STATE RAID: Troopers pin tribal members on the ground during raid of the Narragansett Reservation on July 14, 2003.
The Narragansett Tribe of Rhode Island is back in court today to defend its sovereignty from encroachment by state officials.
The tribe won federal recognition in 1983 after its land claims were settled by an act of Congress. But two decades later, the tribe faces unresolved questions over its legal rights as a sovereign entity.
The doubts led state officials to raid the Narragansett Reservation on July 14, 2003, in order to shut down a smoke shop. The state claims it has authority, under the act of Congress, over all activities on tribal land.
But the unprecedented show of force sparked outcries throughout Indian Country and among some members of Congress, who called for an investigation. They say the state disrespected the tribe's sovereignty by engaging in the violent raid.
"Imagine if federal marshals roughed up and arrested your governor and state leaders because the federal government disagreed with a decision made by your state government?" Tex Hall, the former president of the National Congress of American Indians, said at the time. "It is unfathomable."
The 1st Circuit Court of Appeals agreed with those sentiments. This past May, a three-judge panel ruled that the state violated the tribe's rights when troopers raided the reservation, seized tribal property and arrested several tribal members, including Chief Sachem Matthew Thomas.
The victory was largely symbolic because the court upheld the right of the state to seek taxes from the sale of tobacco goods to non-Indians. That prompted the state to seek a rehearing of the case, arguing again that it has broad authority over activities on the reservation.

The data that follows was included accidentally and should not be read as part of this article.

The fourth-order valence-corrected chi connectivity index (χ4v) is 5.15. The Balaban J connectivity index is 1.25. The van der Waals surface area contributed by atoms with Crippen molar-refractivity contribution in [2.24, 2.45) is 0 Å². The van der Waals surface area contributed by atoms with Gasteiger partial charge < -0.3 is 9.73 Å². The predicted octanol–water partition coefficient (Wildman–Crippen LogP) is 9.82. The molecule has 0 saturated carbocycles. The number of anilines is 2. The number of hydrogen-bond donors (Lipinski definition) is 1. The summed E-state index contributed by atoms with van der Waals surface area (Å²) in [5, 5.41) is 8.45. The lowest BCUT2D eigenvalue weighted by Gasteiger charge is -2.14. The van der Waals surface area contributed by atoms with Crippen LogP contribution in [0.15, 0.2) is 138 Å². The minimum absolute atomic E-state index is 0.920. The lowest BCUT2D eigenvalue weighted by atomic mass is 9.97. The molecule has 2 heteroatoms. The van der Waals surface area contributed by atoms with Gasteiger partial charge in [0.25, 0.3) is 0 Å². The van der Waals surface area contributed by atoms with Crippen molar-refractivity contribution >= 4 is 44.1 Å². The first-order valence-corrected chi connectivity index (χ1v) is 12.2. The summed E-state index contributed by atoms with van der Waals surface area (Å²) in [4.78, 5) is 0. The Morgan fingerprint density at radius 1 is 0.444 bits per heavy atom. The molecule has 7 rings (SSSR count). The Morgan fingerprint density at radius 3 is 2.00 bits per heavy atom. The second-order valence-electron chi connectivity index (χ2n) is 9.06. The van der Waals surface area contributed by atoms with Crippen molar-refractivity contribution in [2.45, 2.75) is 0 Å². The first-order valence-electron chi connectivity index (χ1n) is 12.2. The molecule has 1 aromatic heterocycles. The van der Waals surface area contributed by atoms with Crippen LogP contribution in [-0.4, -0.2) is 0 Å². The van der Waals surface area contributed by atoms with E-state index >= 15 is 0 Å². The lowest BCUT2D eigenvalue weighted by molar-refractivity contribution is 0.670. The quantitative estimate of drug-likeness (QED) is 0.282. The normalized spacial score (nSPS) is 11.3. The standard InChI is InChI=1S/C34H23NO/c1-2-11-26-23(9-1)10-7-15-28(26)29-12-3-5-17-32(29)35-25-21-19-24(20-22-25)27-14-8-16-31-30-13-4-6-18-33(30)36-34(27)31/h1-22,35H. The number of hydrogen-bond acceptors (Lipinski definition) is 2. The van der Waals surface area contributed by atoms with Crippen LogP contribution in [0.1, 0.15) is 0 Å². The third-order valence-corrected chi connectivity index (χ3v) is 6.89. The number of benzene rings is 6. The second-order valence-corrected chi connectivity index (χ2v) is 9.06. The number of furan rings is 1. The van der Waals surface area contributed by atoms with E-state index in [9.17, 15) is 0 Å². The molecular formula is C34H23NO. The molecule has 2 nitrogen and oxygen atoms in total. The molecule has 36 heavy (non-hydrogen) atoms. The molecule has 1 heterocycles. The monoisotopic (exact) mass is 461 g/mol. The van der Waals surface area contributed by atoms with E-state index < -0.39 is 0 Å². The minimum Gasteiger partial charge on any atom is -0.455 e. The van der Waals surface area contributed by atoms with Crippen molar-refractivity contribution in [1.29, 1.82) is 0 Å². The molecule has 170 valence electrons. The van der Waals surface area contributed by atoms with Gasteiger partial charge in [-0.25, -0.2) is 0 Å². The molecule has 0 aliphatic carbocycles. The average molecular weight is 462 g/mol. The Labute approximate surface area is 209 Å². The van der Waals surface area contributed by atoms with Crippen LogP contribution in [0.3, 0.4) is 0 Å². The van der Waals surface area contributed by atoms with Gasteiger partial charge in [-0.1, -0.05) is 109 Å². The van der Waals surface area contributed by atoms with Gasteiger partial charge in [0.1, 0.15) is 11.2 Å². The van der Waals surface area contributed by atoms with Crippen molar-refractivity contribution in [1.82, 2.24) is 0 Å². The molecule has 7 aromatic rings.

Two months later, the court said it would indeed hold a new hearing to determine the extent of state jurisdiction on tribal lands. A special panel of six judges will consider the case in Boston, Massachusetts, this afternoon.
At issue are the state's powers under the Rhode Island Indian Claims Settlement Act of 1978. The law granted the state criminal and civil jurisdiction on the reservation.
The law has been interpreted to mean the state can prosecute individual tribal members for violating state laws. But whether the state has power over the tribal government itself is still up for debate.
The U.S. Supreme Court took up that question in a 2003 case that parallels the Narragansett one. Officials in Inyo County, California, raided the casino owned by the Bishop Paiute Tribe and seized
tribal property as part of a county investigation.
The 9th Circuit, much like the 1st Circuit, ruled that the county violated the tribe's sovereignty. But in ruling that the tribe had no recourse to sue the county under a federal civil rights law, the
Supreme Court bypassed the much larger question of whether a state can tell a tribal
government what to do on the reservation.
Most tribes won't encounter the issue. But over 100 tribes in California are affected because
the state, under Public Law 280, has criminal and civil jurisdiction on reservations. Five other states still have the law on the books.
In New England, several tribes fall under special acts of Congress that grant the state jurisdiction in Indian Country. In Maine, this has proved disastrous to the Penobscot Nation and the Passamaquoddy Tribe because the state courts have ruled that some of the activities of their tribal governments are subject to state law.
In Massachusetts, the state courts have ruled that the Aquinnah Wampanoag Tribe waived its sovereign immunity by agreeing to state jurisdiction. The tribe decided not to take the case to the U.S. Supreme Court.
Today's case will be heard by Chief Judge Michael Boudin and Judges Juan R. Torruella, Bruce M. Selya, Sandra L. Lynch, Kermit V. Lipez and Jeffrey R. Howard. The May 12 ruling had been decided
by Torruella, Howard and Judge Joseph DiClerico, a federal court judge from New Hampshire who was sitting by designation.
En Banc Order:Narragansett
Tribe v. Rhode Island
(June 8, 2005)
Smoke Shop Ruling:Narragansett
Tribe v. Rhode Island
(May 12, 2005)
Inyo County Decision:Syllabus
Nevada v. Hicks Decision:Syllabus
More on the Smoke Shop Raid:Video
Gov. Carcieri's July 14 Press Conference
Gov. Carcieri's July 15 Statement
Excerpts of Narragansett Chief Sachem July 14 Press Conference
Island Indian Claims Settlement Act
Narragansett Tribe - http://www.narragansett-tribe.org
Shop Showdown - http://www.projo.com/extra/2003/smokeshop